We draw from theories of motivated reasoning, dual-processing models, and attribution of responsibility to examine how scientific messages may increase public polarization with respect to emerging risk issues such as Lyme disease. A nationally representative sample of Americans (N = 460) read messages about Lyme disease that varied the framing of responsibility for the prevalence of the disease (human/wildlife vs. wildlife only) and when its effects will occur (today vs. in the next 10 years). The influence of framing was contingent on participants’ partisanship, which resulted in a boomerang effect among Republicans and increased the degree of political polarization regarding support for proenvironmental behaviors.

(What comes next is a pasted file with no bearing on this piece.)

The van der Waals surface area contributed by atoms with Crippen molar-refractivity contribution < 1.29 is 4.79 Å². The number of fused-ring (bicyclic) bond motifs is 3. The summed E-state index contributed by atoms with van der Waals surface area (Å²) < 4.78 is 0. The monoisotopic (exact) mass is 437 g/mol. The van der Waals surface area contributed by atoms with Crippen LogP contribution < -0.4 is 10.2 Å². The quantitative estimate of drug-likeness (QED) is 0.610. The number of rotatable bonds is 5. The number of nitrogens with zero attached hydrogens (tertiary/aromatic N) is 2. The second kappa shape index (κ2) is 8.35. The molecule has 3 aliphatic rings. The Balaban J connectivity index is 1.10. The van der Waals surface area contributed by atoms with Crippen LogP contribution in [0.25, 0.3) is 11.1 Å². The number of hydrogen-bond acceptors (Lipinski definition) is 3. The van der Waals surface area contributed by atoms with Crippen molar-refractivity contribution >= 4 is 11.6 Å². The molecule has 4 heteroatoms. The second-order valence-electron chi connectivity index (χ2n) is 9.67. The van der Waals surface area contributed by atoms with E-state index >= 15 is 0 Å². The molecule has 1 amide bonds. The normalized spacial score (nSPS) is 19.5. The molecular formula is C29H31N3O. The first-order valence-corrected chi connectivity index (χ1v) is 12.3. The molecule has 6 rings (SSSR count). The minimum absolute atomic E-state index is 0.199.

framing, motivated reasoning, temporal distance, dual-processing, One Health
Business and Corporate Communications | Health Policy | Social Influence and Political Communication
SAGE Publications (UK and US)
Sungjong ROH; MCCOMAS, Katherine A.; RICKARD, Laura N.; and DECKER, Daniel J..
How motivated reasoning and temporal frames may polarize opinions about wildlife disease risk. (2015). Science Communication. 37, (3), 340-370. Research Collection Lee Kong Chian School Of Business.
Available at: http://ink.library.smu.edu.sg/lkcsb_research/4836
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